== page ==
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Shared objects entry point

finkelg
finkelg asked
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I need to migrate a C++ dll writen for nt, It has among other things the dllmain entry point function which initialize everything

what is the equivalent of dllmain windows function in unix
shared objects

Any other good tips on porting from NT dll to Sun .so will be appreciated (including urls etc )

Thanks
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Commented:
you don't need a "dllmain" on UNIX, the runtime loader (ldd, rld) will do it, usually.
Well programmed C++ things are initialized by constructors, or am I wrong?
More details can be found in  man ld.so.1

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Commented:
I have a code used on NT and I do not wish to change it.
There is a dllmain where it reads from registry/ini files some data to a global variables.
Can I do the same on unix or should I build a manuall first function that will init the global parameters from the ini/files for use by all other functions in the .so ?
Can that function be called automatically ?
Thanks
CERTIFIED EXPERT

Commented:
you can define a "start"/"entry" symbol with ld, see
   man ld
or
   info ld
Also see the description about "collect2" in
   man g++
or
   info g++

But keep in mind that these are dirty hacks and not portable across platforms 'cause you need different workarounds to get it working.

Global parameters are initialized using either static initializations in your code, or by calling a special init-function in your constructors.
Tweaking with "dllmain" is not recommended in real world  :-)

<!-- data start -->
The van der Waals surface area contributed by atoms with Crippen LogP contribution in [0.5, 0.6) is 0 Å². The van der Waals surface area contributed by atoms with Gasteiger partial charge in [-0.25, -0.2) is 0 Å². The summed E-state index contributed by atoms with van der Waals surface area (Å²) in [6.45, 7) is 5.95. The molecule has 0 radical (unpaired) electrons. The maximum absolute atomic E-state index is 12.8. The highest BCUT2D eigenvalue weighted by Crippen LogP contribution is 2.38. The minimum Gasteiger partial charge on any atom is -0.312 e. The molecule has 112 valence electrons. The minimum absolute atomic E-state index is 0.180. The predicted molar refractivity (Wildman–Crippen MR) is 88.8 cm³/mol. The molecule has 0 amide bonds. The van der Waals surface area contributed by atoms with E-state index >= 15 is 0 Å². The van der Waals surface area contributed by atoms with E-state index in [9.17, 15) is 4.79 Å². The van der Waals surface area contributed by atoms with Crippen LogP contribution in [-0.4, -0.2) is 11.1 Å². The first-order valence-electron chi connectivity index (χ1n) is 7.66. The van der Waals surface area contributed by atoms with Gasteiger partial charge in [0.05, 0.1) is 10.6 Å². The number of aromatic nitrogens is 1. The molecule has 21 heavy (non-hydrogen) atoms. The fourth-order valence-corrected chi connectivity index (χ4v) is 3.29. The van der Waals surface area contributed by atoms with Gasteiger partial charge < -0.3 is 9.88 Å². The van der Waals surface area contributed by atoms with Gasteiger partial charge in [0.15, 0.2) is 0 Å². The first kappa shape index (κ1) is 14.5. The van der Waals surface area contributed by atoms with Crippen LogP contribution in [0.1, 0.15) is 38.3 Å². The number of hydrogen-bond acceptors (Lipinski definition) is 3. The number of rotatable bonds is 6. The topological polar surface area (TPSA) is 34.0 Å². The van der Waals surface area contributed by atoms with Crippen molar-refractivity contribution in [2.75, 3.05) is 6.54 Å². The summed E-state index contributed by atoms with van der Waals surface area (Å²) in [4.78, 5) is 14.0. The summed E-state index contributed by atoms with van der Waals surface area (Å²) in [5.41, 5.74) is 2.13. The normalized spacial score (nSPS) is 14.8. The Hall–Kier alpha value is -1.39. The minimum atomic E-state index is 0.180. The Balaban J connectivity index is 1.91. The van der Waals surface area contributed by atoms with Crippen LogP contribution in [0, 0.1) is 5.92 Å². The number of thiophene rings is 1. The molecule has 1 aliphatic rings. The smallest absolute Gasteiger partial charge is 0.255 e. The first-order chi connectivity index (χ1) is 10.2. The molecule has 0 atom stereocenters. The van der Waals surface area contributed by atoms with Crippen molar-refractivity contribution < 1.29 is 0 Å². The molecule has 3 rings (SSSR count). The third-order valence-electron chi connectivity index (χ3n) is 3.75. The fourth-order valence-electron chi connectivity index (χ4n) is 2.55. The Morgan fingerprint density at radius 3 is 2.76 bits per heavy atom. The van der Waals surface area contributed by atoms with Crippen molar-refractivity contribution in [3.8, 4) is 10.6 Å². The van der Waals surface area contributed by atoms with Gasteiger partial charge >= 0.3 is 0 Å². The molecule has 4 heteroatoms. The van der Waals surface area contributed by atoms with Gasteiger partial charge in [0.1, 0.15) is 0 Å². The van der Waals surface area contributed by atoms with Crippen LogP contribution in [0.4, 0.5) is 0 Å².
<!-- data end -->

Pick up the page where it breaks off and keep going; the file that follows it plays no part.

Commented:
hi finekelq:

if you are porting NT DllMain() to Solaris2.x using Workshop cc/CC, you can use the special pragma tags to run your code before main() executes / after exit() invoked.
they are:

#pragma init(identifier [ , identifier ] ...)

and

#pragma fini (identifier [, identifier]...)


below are copied from Sun AnswerBook2:
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#pragma init
#pragma init(identifier [ , identifier ] ...)

Use init to mark identifier as an initialization function. Such functions are expected to be of type void, to accept no arguments, and to be called while constructing the memory image of the program at the start of execution. Initializers in a shared object are executed during the operation that brings the shared object into memory, either at program start up or during some dynamic loading operation, such as dlopen(). The only ordering of calls to initialization functions is the order in which they are processed by the link editors, both static and dynamic.

Within a source file, the functions specified in #pragma init are executed after the static constructors in that file. You must declare the identifiers before using them in the pragma.

#pragma fini
#pragma fini (identifier [, identifier]...)

Use fini to mark identifier as a finalization function. Such functions are expected to be of type void, to accept no arguments, and to be called either when a program terminates under program control or when the containing shared object is removed from memory. As with initialization functions, finalization functions are executed in the order processed by the link editor.

In a source file, the functions specified in #pragma fini are executed after the static destructors in that file. You must declare the identifiers before using them in the pragma.
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may this help plz let me know. thanks

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